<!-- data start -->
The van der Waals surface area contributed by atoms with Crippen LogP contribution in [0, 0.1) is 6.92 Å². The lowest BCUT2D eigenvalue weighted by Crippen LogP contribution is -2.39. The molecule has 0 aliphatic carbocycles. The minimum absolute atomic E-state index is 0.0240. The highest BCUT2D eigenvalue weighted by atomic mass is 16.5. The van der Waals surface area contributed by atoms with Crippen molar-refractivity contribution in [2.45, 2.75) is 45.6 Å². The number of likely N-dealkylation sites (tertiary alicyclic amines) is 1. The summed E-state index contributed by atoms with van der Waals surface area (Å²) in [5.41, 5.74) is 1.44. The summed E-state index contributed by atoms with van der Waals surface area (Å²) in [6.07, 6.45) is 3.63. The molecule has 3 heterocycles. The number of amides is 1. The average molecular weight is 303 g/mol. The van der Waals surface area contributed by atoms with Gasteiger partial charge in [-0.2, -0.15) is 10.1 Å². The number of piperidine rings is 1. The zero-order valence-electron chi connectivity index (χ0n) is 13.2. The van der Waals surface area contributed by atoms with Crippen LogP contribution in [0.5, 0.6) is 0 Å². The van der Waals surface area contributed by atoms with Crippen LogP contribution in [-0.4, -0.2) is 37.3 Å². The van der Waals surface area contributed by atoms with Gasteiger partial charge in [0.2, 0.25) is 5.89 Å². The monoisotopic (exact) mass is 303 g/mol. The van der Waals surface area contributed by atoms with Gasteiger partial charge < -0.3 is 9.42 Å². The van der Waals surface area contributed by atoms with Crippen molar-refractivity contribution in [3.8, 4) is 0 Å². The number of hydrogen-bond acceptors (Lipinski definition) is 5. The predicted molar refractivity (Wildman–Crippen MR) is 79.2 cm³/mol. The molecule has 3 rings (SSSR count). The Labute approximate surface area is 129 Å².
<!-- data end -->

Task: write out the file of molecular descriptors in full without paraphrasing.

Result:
The van der Waals surface area contributed by atoms with Crippen LogP contribution in [0, 0.1) is 6.92 Å². The lowest BCUT2D eigenvalue weighted by Crippen LogP contribution is -2.39. The molecule has 0 aliphatic carbocycles. The minimum absolute atomic E-state index is 0.0240. The highest BCUT2D eigenvalue weighted by atomic mass is 16.5. The van der Waals surface area contributed by atoms with Crippen molar-refractivity contribution in [2.45, 2.75) is 45.6 Å². The number of likely N-dealkylation sites (tertiary alicyclic amines) is 1. The summed E-state index contributed by atoms with van der Waals surface area (Å²) in [5.41, 5.74) is 1.44. The summed E-state index contributed by atoms with van der Waals surface area (Å²) in [6.07, 6.45) is 3.63. The molecule has 3 heterocycles. The number of amides is 1. The average molecular weight is 303 g/mol. The van der Waals surface area contributed by atoms with Gasteiger partial charge in [-0.2, -0.15) is 10.1 Å². The number of piperidine rings is 1. The zero-order valence-electron chi connectivity index (χ0n) is 13.2. The van der Waals surface area contributed by atoms with Crippen LogP contribution in [0.5, 0.6) is 0 Å². The van der Waals surface area contributed by atoms with Crippen LogP contribution in [-0.4, -0.2) is 37.3 Å². The van der Waals surface area contributed by atoms with Gasteiger partial charge in [0.2, 0.25) is 5.89 Å². The monoisotopic (exact) mass is 303 g/mol. The van der Waals surface area contributed by atoms with Gasteiger partial charge < -0.3 is 9.42 Å². The van der Waals surface area contributed by atoms with Crippen molar-refractivity contribution in [3.8, 4) is 0 Å². The number of hydrogen-bond acceptors (Lipinski definition) is 5. The predicted molar refractivity (Wildman–Crippen MR) is 79.2 cm³/mol. The molecule has 3 rings (SSSR count). The Labute approximate surface area is 129 Å².